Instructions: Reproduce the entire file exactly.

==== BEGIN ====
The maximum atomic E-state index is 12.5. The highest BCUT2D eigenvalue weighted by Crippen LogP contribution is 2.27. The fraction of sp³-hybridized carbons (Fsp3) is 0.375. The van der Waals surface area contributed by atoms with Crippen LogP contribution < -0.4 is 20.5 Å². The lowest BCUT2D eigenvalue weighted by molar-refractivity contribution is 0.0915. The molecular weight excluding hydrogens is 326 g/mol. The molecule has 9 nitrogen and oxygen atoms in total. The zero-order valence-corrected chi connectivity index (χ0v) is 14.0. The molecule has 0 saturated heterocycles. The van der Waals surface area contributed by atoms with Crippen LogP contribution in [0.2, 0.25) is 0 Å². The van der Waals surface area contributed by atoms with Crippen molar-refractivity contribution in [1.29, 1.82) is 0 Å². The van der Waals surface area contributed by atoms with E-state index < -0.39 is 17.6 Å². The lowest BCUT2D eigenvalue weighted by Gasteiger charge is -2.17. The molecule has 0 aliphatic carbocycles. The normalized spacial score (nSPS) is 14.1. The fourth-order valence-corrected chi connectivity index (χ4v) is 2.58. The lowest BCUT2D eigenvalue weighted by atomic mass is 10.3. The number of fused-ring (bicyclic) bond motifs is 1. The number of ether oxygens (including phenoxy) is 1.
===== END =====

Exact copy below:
The maximum atomic E-state index is 12.5. The highest BCUT2D eigenvalue weighted by Crippen LogP contribution is 2.27. The fraction of sp³-hybridized carbons (Fsp3) is 0.375. The van der Waals surface area contributed by atoms with Crippen LogP contribution < -0.4 is 20.5 Å². The lowest BCUT2D eigenvalue weighted by molar-refractivity contribution is 0.0915. The molecular weight excluding hydrogens is 326 g/mol. The molecule has 9 nitrogen and oxygen atoms in total. The zero-order valence-corrected chi connectivity index (χ0v) is 14.0. The molecule has 0 saturated heterocycles. The van der Waals surface area contributed by atoms with Crippen LogP contribution in [0.2, 0.25) is 0 Å². The van der Waals surface area contributed by atoms with Crippen molar-refractivity contribution in [1.29, 1.82) is 0 Å². The van der Waals surface area contributed by atoms with E-state index < -0.39 is 17.6 Å². The lowest BCUT2D eigenvalue weighted by Gasteiger charge is -2.17. The molecule has 0 aliphatic carbocycles. The normalized spacial score (nSPS) is 14.1. The fourth-order valence-corrected chi connectivity index (χ4v) is 2.58. The lowest BCUT2D eigenvalue weighted by atomic mass is 10.3. The number of fused-ring (bicyclic) bond motifs is 1. The number of ether oxygens (including phenoxy) is 1.